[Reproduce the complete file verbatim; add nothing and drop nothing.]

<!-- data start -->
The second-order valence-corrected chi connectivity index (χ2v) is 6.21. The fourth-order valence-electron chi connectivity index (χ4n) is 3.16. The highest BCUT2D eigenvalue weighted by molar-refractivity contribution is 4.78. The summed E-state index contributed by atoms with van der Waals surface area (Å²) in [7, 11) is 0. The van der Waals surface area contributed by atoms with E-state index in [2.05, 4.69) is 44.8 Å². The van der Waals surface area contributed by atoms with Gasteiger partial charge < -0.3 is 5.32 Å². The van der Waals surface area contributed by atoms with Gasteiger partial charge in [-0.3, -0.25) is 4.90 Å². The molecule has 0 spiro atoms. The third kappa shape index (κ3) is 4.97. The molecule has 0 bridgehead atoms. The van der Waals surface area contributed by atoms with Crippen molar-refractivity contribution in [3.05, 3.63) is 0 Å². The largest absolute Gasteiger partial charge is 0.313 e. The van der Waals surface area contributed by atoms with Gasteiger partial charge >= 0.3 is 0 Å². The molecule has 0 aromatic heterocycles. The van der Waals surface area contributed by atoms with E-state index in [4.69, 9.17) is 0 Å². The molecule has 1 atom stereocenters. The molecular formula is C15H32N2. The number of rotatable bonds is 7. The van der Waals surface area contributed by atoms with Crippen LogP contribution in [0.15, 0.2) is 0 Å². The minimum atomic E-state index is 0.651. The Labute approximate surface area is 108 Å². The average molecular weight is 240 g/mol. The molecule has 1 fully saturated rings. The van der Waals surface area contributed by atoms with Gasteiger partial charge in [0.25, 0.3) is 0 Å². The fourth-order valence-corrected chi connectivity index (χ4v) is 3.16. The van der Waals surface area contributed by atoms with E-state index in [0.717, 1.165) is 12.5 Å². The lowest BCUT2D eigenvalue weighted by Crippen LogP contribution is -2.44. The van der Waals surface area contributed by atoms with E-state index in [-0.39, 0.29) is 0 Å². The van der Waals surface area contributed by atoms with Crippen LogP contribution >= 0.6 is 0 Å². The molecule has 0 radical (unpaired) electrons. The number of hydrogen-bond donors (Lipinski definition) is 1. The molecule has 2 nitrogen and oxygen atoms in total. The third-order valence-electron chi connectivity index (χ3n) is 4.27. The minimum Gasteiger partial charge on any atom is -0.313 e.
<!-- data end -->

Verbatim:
The second-order valence-corrected chi connectivity index (χ2v) is 6.21. The fourth-order valence-electron chi connectivity index (χ4n) is 3.16. The highest BCUT2D eigenvalue weighted by molar-refractivity contribution is 4.78. The summed E-state index contributed by atoms with van der Waals surface area (Å²) in [7, 11) is 0. The van der Waals surface area contributed by atoms with E-state index in [2.05, 4.69) is 44.8 Å². The van der Waals surface area contributed by atoms with Gasteiger partial charge < -0.3 is 5.32 Å². The van der Waals surface area contributed by atoms with Gasteiger partial charge in [-0.3, -0.25) is 4.90 Å². The molecule has 0 spiro atoms. The third kappa shape index (κ3) is 4.97. The molecule has 0 bridgehead atoms. The van der Waals surface area contributed by atoms with Crippen molar-refractivity contribution in [3.05, 3.63) is 0 Å². The largest absolute Gasteiger partial charge is 0.313 e. The van der Waals surface area contributed by atoms with Gasteiger partial charge >= 0.3 is 0 Å². The molecule has 0 aromatic heterocycles. The van der Waals surface area contributed by atoms with E-state index in [4.69, 9.17) is 0 Å². The molecule has 1 atom stereocenters. The molecular formula is C15H32N2. The number of rotatable bonds is 7. The van der Waals surface area contributed by atoms with Crippen LogP contribution in [0.15, 0.2) is 0 Å². The minimum atomic E-state index is 0.651. The Labute approximate surface area is 108 Å². The average molecular weight is 240 g/mol. The molecule has 1 fully saturated rings. The van der Waals surface area contributed by atoms with Gasteiger partial charge in [0.25, 0.3) is 0 Å². The fourth-order valence-corrected chi connectivity index (χ4v) is 3.16. The van der Waals surface area contributed by atoms with E-state index in [0.717, 1.165) is 12.5 Å². The lowest BCUT2D eigenvalue weighted by Crippen LogP contribution is -2.44. The van der Waals surface area contributed by atoms with E-state index in [-0.39, 0.29) is 0 Å². The van der Waals surface area contributed by atoms with Crippen LogP contribution >= 0.6 is 0 Å². The molecule has 0 radical (unpaired) electrons. The number of hydrogen-bond donors (Lipinski definition) is 1. The molecule has 2 nitrogen and oxygen atoms in total. The third-order valence-electron chi connectivity index (χ3n) is 4.27. The minimum Gasteiger partial charge on any atom is -0.313 e.